The nation’s exports regained traction last month, rising 16.7 percent from a year earlier to a record US$30 billion, driven by strong demand for high-performance chips, cryptocurrency mining and artificial intelligence applications, the Ministry of Finance said yesterday.
Inventory rebuilding among major Chinese smartphone brands also lent support and deepened Taiwan’s trade dependence on the market to a record 44.8 percent, Department of Statistics Director-General Beatrice Tsai (蔡美娜) said.
“The robust showing could sustain this quarter amid continued global economic expansion, while the trade war between the US and China poses the biggest uncertainty,” Tsai told a media briefing.
The two big economies bought 55 percent of shipments from Taiwan, which is home to the world’s largest electronics suppliers, the ministry’s report said.
Electronic parts climbed to US$10.55 billion last month, accounting for 35.2 percent of overall shipments on fast-growing demand for new technology applications and machinery tools used in “smart” production, Tsai said.
Meanwhile, exports of chemical products benefitted from price hikes in raw materials, with a 32.9 percent increase from a year earlier, the report said.
Imports grew 10.4 percent to US$23.4 billion, widening the trade surplus to US$6 billion, a 51.1 percent gain from a year earlier, the it said.
Fourth-quarter exports increased 10.6 percent to US$7.74 billion, beating a projection by the Directorate-General of Budget, Accounting and Statistic by 3.2 percentage points, Tsai said.
Imports picked up 11.3 percent to US$68.4 billion from January to March, allowing trade surpluses to accrue to US$11.6 billion, the report said.
“This warrants an upward revision in exports not only for last quarter, but also for this quarter, as shipments could advance by a double-digit percentage,” Tsai said.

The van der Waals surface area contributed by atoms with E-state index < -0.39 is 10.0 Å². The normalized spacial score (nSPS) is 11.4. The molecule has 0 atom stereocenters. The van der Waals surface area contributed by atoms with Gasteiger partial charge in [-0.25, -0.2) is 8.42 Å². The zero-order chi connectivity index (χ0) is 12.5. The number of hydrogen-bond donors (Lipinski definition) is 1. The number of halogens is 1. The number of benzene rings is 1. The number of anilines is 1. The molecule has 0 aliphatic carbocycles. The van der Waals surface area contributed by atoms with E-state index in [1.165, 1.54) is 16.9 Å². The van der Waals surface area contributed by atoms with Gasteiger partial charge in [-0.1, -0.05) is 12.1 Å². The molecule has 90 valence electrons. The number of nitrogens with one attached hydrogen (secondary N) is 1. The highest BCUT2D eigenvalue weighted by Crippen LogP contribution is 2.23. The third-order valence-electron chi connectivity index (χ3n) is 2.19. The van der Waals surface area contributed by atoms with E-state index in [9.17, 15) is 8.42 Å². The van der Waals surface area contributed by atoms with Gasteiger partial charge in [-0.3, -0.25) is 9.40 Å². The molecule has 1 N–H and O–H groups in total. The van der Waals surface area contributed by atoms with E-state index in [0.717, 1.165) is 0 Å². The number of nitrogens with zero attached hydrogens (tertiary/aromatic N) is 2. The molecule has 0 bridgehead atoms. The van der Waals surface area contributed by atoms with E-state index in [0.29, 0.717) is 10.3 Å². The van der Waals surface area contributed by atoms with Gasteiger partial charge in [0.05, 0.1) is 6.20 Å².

Last year’s high comparison base accounted for the government’s earlier conservative forecast, she said.
All trade partners increased purchases, with China buying a record US$13.43 billion, Tsai said.
Chinese smartphone brands Xiaomi Corp (小米), Oppo Mobile Telecommunications Co (歐珀移動) and Huawei Technologies Co (華為) rebuilt inventory after months of adjustments and are planning new-generation devices, she added.
Imports of capital equipment edged up 1.9 percent to US$3.84 billion last month with purchases by local semiconductor firms staying in negative territory, the report said.
Capital equipment acquisition contracted 0.1 percent for the first three months to US$10.54 billion, it said.
The ministry said that the trade row between the US and China would hurt Taiwan’s exports if it materialized, but added that its effects should be bearable given the details disclosed thus far.
“Some US corporations might shift orders from China to Taiwan if necessary,” Tsai said.
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